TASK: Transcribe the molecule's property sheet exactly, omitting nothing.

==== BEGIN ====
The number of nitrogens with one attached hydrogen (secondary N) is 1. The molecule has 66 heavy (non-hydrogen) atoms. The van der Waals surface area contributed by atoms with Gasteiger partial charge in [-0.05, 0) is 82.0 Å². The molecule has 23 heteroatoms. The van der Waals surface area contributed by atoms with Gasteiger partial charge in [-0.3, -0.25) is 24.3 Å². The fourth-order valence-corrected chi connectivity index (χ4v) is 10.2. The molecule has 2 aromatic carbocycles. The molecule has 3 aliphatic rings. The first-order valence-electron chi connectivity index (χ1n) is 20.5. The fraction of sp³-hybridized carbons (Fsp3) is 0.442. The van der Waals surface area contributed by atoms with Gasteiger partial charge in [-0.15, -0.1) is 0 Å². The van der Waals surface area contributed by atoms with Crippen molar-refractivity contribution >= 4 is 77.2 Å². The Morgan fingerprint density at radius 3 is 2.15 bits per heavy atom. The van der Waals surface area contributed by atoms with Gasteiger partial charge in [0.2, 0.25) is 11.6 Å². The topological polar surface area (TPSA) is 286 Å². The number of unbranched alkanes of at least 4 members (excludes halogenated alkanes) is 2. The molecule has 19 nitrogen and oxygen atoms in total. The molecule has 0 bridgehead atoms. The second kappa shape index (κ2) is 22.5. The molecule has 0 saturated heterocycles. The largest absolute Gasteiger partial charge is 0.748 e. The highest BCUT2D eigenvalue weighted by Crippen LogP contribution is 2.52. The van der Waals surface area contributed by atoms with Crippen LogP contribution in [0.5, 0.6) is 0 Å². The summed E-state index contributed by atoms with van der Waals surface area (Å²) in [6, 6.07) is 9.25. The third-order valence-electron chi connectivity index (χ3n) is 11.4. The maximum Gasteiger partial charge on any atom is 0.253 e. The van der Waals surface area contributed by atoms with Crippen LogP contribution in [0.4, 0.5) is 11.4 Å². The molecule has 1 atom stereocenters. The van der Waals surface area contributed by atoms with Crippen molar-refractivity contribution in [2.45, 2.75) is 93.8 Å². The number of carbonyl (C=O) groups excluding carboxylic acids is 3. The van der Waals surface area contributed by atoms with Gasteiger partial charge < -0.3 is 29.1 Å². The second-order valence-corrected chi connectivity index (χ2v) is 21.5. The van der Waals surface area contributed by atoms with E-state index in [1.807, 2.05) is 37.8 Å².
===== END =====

The number of nitrogens with one attached hydrogen (secondary N) is 1. The molecule has 66 heavy (non-hydrogen) atoms. The van der Waals surface area contributed by atoms with Gasteiger partial charge in [-0.05, 0) is 82.0 Å². The molecule has 23 heteroatoms. The van der Waals surface area contributed by atoms with Gasteiger partial charge in [-0.3, -0.25) is 24.3 Å². The fourth-order valence-corrected chi connectivity index (χ4v) is 10.2. The molecule has 2 aromatic carbocycles. The molecule has 3 aliphatic rings. The first-order valence-electron chi connectivity index (χ1n) is 20.5. The fraction of sp³-hybridized carbons (Fsp3) is 0.442. The van der Waals surface area contributed by atoms with Gasteiger partial charge in [-0.15, -0.1) is 0 Å². The van der Waals surface area contributed by atoms with Crippen molar-refractivity contribution >= 4 is 77.2 Å². The Morgan fingerprint density at radius 3 is 2.15 bits per heavy atom. The van der Waals surface area contributed by atoms with Gasteiger partial charge in [0.2, 0.25) is 11.6 Å². The topological polar surface area (TPSA) is 286 Å². The number of unbranched alkanes of at least 4 members (excludes halogenated alkanes) is 2. The molecule has 19 nitrogen and oxygen atoms in total. The molecule has 0 bridgehead atoms. The second kappa shape index (κ2) is 22.5. The molecule has 0 saturated heterocycles. The largest absolute Gasteiger partial charge is 0.748 e. The highest BCUT2D eigenvalue weighted by Crippen LogP contribution is 2.52. The van der Waals surface area contributed by atoms with Crippen LogP contribution in [0.5, 0.6) is 0 Å². The summed E-state index contributed by atoms with van der Waals surface area (Å²) in [6, 6.07) is 9.25. The third-order valence-electron chi connectivity index (χ3n) is 11.4. The maximum Gasteiger partial charge on any atom is 0.253 e. The van der Waals surface area contributed by atoms with Crippen LogP contribution in [0.4, 0.5) is 11.4 Å². The molecule has 1 atom stereocenters. The van der Waals surface area contributed by atoms with Crippen molar-refractivity contribution in [2.45, 2.75) is 93.8 Å². The number of carbonyl (C=O) groups excluding carboxylic acids is 3. The van der Waals surface area contributed by atoms with Gasteiger partial charge < -0.3 is 29.1 Å². The second-order valence-corrected chi connectivity index (χ2v) is 21.5. The van der Waals surface area contributed by atoms with E-state index in [1.807, 2.05) is 37.8 Å².